The Basilica of St. John was a great church in Ephesus was constructed by Emperor Justinian in the 6th century. It stands over the believed burial site of St. John, who is identified as the apostle, evangelist (author of the Fourth Gospel) and prophet (author of Revelation).
The basilica is located on the slopes of Ayasoluk Hill near the center of Selçuk, just below the fortress and about 3.5 km (2 miles) from Ephesus.
Myth & Mystery
There was a St. John identified wih Ephesus since as early as the 1st century, who seems to have originally been the author of Revelation who was exiled on Patmos. By the second century this John was equated with John the Evangelist, author of the Gospel of John (presumed also to be the same person as John the Apostle, beloved disciple of Jesus).
Legend had it that John wrote his gospel in Ephesus at the request of other disciples, then died in the church named for him on Ayasoluk Hill. Later legends developed that he was not really dead, but sleeping, and dust could even be seen moving above his grave as he breathed.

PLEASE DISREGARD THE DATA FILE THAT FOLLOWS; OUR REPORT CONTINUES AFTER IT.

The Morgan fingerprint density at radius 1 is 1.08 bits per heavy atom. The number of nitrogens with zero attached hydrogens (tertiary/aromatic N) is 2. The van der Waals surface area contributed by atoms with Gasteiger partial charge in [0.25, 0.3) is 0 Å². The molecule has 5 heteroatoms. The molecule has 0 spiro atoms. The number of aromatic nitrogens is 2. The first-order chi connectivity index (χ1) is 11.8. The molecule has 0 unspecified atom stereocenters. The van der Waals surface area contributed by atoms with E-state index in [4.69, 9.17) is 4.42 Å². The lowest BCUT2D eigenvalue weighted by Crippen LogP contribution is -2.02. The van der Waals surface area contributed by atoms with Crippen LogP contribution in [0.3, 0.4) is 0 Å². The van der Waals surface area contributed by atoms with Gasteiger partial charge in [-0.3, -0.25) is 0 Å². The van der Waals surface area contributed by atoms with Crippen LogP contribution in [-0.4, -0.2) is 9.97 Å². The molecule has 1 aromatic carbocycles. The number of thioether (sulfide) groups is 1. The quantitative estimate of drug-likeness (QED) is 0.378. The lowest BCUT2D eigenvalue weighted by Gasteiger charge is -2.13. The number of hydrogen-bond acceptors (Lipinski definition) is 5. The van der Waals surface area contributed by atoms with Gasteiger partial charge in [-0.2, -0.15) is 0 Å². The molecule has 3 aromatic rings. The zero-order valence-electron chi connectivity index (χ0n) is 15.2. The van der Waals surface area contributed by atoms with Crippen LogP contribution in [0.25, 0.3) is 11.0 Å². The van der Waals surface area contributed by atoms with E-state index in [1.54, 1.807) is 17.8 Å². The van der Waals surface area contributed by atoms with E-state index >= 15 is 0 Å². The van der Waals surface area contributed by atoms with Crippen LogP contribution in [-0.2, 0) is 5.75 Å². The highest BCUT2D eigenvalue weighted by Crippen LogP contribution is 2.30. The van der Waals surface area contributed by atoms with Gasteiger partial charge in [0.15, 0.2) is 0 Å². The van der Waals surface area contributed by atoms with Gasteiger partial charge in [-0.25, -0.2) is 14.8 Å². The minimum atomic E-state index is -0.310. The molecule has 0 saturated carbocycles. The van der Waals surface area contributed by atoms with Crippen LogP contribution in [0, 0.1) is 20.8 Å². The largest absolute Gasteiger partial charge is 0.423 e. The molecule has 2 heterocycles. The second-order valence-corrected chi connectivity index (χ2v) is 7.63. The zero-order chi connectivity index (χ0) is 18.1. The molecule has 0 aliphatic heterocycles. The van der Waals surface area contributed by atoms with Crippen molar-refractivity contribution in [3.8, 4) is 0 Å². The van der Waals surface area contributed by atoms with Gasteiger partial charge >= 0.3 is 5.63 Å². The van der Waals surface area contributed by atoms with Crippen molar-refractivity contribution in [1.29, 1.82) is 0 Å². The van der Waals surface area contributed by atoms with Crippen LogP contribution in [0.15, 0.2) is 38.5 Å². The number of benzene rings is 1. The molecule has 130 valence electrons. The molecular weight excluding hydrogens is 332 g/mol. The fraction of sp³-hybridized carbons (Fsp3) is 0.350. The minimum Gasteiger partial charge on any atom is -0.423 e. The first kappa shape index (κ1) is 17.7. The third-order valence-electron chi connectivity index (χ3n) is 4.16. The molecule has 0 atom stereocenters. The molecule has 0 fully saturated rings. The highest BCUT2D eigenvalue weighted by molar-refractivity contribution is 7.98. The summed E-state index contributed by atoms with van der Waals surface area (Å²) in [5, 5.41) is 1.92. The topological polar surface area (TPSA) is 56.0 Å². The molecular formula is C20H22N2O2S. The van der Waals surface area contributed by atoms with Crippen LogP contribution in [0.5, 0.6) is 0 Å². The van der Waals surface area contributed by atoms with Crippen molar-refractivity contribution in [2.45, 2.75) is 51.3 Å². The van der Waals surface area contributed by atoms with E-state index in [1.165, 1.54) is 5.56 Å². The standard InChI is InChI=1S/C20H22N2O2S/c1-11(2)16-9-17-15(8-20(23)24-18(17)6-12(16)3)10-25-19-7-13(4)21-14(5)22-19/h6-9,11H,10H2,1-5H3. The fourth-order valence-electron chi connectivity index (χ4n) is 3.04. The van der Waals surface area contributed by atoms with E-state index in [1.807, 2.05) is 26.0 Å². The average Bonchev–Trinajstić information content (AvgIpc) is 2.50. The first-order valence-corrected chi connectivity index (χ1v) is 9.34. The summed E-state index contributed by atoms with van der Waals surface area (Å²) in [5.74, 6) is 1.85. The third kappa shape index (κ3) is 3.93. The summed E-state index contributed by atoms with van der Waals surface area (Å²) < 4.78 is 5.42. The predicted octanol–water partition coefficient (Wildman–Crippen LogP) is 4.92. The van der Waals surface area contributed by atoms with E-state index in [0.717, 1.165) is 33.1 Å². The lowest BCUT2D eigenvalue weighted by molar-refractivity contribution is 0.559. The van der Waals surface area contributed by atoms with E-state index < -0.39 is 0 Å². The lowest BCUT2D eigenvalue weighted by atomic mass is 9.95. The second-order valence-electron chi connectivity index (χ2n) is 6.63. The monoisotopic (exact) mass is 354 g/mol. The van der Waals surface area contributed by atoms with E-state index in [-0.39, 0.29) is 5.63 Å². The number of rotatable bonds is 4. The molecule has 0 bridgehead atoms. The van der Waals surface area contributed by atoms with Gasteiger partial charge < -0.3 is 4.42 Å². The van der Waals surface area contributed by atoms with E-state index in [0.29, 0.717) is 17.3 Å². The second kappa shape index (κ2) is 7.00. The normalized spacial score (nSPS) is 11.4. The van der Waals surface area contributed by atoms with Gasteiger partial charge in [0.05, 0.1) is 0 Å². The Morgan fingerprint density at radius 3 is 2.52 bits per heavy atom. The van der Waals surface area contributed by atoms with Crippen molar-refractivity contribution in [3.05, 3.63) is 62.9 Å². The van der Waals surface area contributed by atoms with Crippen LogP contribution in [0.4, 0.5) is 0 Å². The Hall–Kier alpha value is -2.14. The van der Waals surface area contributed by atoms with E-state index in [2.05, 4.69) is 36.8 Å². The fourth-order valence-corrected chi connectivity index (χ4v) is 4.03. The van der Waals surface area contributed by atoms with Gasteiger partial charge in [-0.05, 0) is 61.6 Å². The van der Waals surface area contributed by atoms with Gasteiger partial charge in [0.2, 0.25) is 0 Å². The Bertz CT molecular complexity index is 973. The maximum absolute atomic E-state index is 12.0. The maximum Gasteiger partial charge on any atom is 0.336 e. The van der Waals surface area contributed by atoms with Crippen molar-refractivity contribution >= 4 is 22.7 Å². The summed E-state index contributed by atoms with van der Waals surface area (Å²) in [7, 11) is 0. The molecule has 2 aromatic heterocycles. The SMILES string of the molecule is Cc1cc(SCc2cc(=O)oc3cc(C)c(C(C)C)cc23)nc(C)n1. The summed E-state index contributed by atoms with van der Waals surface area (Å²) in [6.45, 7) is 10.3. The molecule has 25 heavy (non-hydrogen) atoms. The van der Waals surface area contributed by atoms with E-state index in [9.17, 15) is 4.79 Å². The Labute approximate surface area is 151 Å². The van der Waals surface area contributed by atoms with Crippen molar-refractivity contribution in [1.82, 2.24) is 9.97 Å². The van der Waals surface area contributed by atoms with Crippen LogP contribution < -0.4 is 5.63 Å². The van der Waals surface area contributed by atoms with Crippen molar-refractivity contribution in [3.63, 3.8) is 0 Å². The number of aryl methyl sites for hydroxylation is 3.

St. John’s grave was marked by a memorial and enclosed by a church of modest proportions in the 4th century. In the 6th century, Emperor Justinian (527-65 AD) believed that a tomb dating from the 300s was John’s, so he built a magnificient church on the site dedicated to the saint.
The traditional tomb of St. John, located under the main central dome, elevated the site to one of the most sacred sites in the Middle Ages and thousands made pilgrimage here. But with the decline in importance of Ephesus and after Arab raids, the basilica fell into ruins until the Seljuk Aydinoglu clan converted it into a mosque in 1330. The building was then completely destroyed in 1402 by Tamerlane’s Mongol army.
The ruined church was thereafter pillaged for building materials, but recent restoration enables visitors to understand its size and visualize its former splendor.
What to See
St. John’s basilica was cruciform and roofed with six massive domes. The capitals facing the nave (central aisle) bear the monograms of the Emperor Justinian and his wife Theodora.
The current entrance leads into the basilica through the southern transept. Originally, entry was through the oversize exterior courtyard atrium to the west of the nave, which led worshipers through the narthex and finally into the far end of the nave.
The brick foundations and marble walls have been partially reconstructed; if they were fully restored, the cathedral would be the seventh largest in the world.
More recent excavations east of the apse have revealed a baptistery and central pool, along with an attached chapel covered in frescoes depicting the saints.